Island today announced its security-focused web browser for the enterprise, saying the browser offers an unprecedented level of control over data in software-as-a-service applications—and can displace a number of other security products, as well.
Founded by two former Symantec executives, the startup disclosed details about its Island Enterprise Browser for the first time as it exited stealth. The Island browser is built on Chromium and has a look and feel very similar to Google’s Chrome browser. The difference, the company says, is with the browser’s numerous built-in capabilities for protecting against data exfiltration and web-based threats.
In particular, web-accessed business applications can be secured against data leakage with the ability to control functions such as copy, paste, download, and screenshots for sensitive information.
“We hope to enable a world where people are safe to work from anywhere they want, and companies know their data is safe in the process,” said Island cofounder and CEO Mike Fey in an interview.
Stopping data loss
The idea is for enterprises to set up their key software-as-a-service (SaaS) applications to only be accessible through the Island browser, Fey said. For instance, a user who tries to log into Salesforce in a typical browser could be forwarded to the Island browser, he said—in the same way that you get directed to Zoom upon clicking a meeting link.
“We can take entire systems, entire SaaS environments, and make them a closed-loop environment,” Fey told VentureBeat. “We can make sure no employee data is ever lost.”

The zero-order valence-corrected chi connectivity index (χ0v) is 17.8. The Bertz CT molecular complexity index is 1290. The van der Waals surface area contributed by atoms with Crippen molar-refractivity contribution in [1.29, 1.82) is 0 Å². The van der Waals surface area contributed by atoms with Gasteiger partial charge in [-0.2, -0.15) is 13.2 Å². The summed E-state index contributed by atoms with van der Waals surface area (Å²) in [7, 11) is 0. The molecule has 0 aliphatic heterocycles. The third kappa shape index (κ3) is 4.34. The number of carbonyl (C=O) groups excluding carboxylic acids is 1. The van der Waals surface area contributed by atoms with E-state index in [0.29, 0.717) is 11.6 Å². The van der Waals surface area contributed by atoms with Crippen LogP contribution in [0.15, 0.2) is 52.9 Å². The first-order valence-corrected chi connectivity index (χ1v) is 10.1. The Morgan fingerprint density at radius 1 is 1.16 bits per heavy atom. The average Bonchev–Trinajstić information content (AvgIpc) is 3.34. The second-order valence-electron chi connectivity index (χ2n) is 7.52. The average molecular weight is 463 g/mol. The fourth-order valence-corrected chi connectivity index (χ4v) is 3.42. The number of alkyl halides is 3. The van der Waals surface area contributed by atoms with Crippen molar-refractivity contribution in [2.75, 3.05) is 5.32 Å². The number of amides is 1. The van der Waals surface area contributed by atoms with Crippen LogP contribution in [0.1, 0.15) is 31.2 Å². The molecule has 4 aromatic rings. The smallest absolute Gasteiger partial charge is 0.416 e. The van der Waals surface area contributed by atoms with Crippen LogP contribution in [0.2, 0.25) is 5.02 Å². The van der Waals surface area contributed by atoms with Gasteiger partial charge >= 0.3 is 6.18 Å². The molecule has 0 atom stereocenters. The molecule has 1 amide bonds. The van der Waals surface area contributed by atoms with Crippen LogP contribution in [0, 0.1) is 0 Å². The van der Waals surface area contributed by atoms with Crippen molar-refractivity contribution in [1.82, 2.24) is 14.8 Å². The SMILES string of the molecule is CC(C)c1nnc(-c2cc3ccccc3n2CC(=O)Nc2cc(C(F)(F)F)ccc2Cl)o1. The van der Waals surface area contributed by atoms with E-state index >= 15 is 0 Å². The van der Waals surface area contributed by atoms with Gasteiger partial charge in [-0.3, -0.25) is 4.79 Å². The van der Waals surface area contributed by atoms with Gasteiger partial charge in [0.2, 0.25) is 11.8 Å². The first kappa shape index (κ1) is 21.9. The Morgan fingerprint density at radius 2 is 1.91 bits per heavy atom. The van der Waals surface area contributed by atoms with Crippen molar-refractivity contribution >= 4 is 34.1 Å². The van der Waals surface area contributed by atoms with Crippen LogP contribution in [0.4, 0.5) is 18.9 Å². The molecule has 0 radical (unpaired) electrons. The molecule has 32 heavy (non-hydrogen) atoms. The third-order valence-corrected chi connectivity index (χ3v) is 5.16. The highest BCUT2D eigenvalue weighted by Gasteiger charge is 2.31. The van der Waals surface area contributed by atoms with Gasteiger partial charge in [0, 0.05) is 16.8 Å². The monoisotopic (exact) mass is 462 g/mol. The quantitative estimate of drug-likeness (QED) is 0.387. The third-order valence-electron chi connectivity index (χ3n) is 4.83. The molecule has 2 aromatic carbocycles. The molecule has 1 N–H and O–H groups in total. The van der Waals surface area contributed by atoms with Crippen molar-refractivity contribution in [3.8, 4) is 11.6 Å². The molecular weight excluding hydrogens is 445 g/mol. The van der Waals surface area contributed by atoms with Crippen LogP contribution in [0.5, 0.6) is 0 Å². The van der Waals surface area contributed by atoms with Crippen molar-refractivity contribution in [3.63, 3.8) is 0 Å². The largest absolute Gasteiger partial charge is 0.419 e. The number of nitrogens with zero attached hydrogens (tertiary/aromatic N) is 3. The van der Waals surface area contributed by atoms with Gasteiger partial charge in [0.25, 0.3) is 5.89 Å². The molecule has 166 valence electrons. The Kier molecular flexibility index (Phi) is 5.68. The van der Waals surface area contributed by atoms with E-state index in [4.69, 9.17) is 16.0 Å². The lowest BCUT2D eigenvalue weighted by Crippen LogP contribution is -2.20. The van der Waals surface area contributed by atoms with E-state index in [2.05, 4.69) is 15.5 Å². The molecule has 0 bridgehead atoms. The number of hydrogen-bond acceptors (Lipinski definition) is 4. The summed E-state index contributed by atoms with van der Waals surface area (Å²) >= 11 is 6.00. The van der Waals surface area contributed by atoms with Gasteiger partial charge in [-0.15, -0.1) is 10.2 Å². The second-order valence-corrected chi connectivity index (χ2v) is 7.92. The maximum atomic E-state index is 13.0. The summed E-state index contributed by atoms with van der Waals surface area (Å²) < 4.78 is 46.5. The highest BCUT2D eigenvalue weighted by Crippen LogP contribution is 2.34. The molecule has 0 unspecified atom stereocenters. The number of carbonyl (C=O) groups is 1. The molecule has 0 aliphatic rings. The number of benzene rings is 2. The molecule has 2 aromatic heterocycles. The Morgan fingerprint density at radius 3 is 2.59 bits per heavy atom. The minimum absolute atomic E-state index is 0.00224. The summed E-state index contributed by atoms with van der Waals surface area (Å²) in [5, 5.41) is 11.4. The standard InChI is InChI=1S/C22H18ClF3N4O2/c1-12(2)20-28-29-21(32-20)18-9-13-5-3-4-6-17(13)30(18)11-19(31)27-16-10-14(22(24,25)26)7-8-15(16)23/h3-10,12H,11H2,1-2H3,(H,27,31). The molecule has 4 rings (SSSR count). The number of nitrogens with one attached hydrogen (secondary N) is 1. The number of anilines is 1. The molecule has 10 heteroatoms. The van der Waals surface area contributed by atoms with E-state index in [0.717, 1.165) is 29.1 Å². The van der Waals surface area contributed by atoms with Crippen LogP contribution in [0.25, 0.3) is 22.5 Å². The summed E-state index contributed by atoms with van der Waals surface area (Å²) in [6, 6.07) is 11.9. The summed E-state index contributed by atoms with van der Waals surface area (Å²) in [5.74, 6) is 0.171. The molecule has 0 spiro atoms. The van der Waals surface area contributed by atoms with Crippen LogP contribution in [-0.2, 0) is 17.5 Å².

Founded in mid-2020, Island spent more than a year developing its browser, which it says is the first to be made expressly for the enterprise. Fey previously served as the president of Symantec and as chief technology officer at McAfee. He founded Island with CTO Dan Amiga—previously the founder and CTO of Fireglass, which was acquired by Symantec.
The startup raised “almost” $100 million in funding while in stealth, with the most recent round occurring in March 2021 (exact amounts for the total funding and recent round weren’t provided). Investors include Insight Partners, Sequoia Capital, Cyberstarts, and Stripes.
Though Island has been in stealth, the startup has been offering the general availability version of its browser since September. The browser is now being used by customers “across almost every major vertical,” ranging in size from 1,000-person to Fortune 100 companies, Fey said.
One enterprise using the Island browser so far is specialty materials company Ashland Global Holdings, which is currently rolling out the browser to its 4,000 employees after trials with several teams. The initial applications that Ashland is running exclusively out of the Island browser are Microsoft Office apps, Salesforce, and Workday, said chief information security officer Bob Schuetter.
“It’s helping us feel more comfortable that we have control around our SaaS,” Schuetter said in an interview.
Browsers including Google Chrome and Microsoft Edge are based on the Chromium open source project, and Island’s user interface hews closely to that of Chrome—easily the most popular desktop browser with nearly two-thirds of the market, according to Statcounter.
For the end user, Island will feel the same as using Chrome, Fey said, “right up until the enterprise policies run.”